This paper explores high data rate microwave communication through fat tissue in order to address the wide bandwidth requirements of intrabody area networks. We have designed and carried out experiments on an IEEE 802.15.4-based WBAN prototype by measuring the performance of the fat tissue channel in terms of data packet reception with respect to tissue length and power transmission. This paper proposes and demonstrates a high data rate communication channel through fat tissue using phantom and ex-vivo environments. Here, we achieve a data packet reception of approximately 96% in both environments. The results also show that the received signal strength drops by similar to 1 dBm per 10 mm in phantom and similar to 2 dBmper 10 mm in ex-vivo. The phantom and ex-vivo experimentations validated our approach for high data rate communication through fat tissue for intrabody network applications. The proposed method opens up new opportunities for further research in fat channel communication. This study will contribute to the successful development of high bandwidth wireless intrabody networks that support high data rate implanted, ingested, injected, or worn devices.

Place, publisher, year, edition, pages
Institute of Electrical and Electronics Engineers (IEEE), 2017
Keywords
Intra-body communication, microwave, channel characterization, data packet, software defined radio, GNU radio, ex-vivo, phantom
National Category
Communication Systems
Identifiers
urn:nbn:se:umu:diva-191591 (URN)10.1109/JERM.2017.2766561 (DOI)000722440900001 ()2-s2.0-85052244078 (Scopus ID)
Funder
Vinnova, 2015-04159eSSENCE - An eScience Collaboration
Available from: 2022-01-24 Created: 2022-01-24 Last updated: 2023-03-24Bibliographically approved
Asan, N. B., Redzwan, S., Rydberg, A., Augustine, R., Noreland, D., Hassan, E. & Voigt, T. (2017). Human Fat Tissue: A Microwave Communication Channel. In: 2017 First IEEE MTT-S International Microwave Bio Conference (IMBIOC): . Paper presented at 1st IEEE MTT-S International Microwave Bio Conference (IMBioC), Gothenburg, Sweden, 15-17 May, 2017. IEEE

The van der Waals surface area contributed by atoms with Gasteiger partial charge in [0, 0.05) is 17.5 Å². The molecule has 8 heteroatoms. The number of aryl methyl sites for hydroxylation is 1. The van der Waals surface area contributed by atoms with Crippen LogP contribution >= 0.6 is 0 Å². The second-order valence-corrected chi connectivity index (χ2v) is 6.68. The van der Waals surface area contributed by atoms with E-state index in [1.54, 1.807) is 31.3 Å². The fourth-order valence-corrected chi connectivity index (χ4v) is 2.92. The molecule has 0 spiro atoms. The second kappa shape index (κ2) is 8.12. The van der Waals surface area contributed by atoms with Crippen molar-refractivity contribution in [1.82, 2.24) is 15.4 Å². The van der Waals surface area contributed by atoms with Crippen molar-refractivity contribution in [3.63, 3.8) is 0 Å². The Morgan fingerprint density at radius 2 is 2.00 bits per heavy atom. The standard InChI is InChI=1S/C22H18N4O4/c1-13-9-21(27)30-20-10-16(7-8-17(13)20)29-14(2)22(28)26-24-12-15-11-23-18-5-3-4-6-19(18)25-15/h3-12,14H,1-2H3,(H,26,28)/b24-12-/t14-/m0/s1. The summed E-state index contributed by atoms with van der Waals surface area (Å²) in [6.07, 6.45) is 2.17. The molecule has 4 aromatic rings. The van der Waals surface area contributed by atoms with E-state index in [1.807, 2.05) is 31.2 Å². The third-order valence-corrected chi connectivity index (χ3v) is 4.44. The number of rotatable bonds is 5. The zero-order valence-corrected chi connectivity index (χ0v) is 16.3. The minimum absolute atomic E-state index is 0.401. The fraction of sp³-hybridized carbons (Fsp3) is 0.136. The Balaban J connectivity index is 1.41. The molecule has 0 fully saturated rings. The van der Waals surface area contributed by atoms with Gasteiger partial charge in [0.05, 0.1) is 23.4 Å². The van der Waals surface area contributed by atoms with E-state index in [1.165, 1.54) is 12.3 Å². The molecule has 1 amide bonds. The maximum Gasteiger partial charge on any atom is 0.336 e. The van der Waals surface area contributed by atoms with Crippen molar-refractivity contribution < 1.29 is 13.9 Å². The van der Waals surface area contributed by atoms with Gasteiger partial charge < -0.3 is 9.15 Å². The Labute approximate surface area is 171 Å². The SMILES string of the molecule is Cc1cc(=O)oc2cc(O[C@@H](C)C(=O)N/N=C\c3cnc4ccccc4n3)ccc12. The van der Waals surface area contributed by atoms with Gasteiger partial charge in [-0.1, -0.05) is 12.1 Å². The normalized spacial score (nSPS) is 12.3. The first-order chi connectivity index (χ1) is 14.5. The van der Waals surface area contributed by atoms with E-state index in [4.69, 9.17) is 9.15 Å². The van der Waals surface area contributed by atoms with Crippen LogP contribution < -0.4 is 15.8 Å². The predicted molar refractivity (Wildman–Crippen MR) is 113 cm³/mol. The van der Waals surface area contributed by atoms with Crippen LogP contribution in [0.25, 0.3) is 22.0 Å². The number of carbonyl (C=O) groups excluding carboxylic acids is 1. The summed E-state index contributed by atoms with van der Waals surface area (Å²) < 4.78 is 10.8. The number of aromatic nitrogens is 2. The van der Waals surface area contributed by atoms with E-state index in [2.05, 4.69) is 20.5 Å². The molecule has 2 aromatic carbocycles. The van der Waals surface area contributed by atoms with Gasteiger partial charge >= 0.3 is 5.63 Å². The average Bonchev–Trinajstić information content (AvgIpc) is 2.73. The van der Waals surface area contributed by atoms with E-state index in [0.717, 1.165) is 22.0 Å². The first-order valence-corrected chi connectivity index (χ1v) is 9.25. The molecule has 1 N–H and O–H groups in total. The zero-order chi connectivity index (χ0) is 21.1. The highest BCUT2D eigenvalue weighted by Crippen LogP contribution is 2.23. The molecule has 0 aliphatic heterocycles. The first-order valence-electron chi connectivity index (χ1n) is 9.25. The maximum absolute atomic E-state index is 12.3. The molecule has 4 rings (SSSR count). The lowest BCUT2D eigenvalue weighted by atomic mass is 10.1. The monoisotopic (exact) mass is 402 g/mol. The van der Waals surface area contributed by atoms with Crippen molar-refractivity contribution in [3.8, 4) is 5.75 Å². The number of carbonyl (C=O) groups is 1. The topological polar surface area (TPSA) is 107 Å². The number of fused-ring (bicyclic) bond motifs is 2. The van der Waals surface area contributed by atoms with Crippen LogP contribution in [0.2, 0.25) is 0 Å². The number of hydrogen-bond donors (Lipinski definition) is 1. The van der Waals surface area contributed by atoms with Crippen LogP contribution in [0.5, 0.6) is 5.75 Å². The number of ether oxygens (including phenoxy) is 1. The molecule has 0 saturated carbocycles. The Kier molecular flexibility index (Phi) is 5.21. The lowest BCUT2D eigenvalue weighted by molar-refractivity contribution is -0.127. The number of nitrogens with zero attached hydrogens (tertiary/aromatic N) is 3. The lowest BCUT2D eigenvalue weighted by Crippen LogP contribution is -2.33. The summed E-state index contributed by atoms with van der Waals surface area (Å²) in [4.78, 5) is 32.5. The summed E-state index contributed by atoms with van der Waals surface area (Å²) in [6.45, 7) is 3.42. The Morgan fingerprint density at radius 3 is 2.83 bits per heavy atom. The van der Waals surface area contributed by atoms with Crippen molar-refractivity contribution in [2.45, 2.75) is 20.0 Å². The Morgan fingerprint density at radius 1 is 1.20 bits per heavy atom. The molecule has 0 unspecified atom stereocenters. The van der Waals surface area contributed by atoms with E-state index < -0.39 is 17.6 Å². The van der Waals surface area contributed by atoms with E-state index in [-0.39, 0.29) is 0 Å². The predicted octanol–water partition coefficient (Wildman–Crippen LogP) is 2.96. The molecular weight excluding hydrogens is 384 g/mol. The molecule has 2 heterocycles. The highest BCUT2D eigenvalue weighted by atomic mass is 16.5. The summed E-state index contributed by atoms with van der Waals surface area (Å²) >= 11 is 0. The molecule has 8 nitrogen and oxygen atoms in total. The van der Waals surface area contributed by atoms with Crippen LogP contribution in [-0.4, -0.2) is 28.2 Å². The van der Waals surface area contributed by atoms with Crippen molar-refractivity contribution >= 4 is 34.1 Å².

Open this publication in new window or tab >>Human Fat Tissue: A Microwave Communication Channel
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2017 (English)In: 2017 First IEEE MTT-S International Microwave Bio Conference (IMBIOC), IEEE, 2017Conference paper, Published paper (Refereed)
Abstract [en]

In this paper, we present an approach for communication through human body tissue in the R-band frequency range. This study examines the ranges of microwave frequencies suitable for intra-body communication. The human body tissues are characterized with respect to their transmission properties using simulation modeling and phantom measurements. The variations in signal coupling with respect to different tissue thicknesses are studied. The simulation and phantom measurement results show that electromagnetic communication in the fat layer is viable with attenuation of approximately 2 dB per 20 mm.

Place, publisher, year, edition, pages
IEEE, 2017
Keywords
tissue characterization, transmission medium, biomedical sensor, channel model, phantom measurement
National Category
Medical Laboratory and Measurements Technologies
Identifiers
urn:nbn:se:umu:diva-163054 (URN)10.1109/IMBIOC.2017.7965801 (DOI)000463704900034 ()2-s2.0-85026646493 (Scopus ID)978-1-5386-1713-7 (ISBN)
Conference
1st IEEE MTT-S International Microwave Bio Conference (IMBioC), Gothenburg, Sweden, 15-17 May, 2017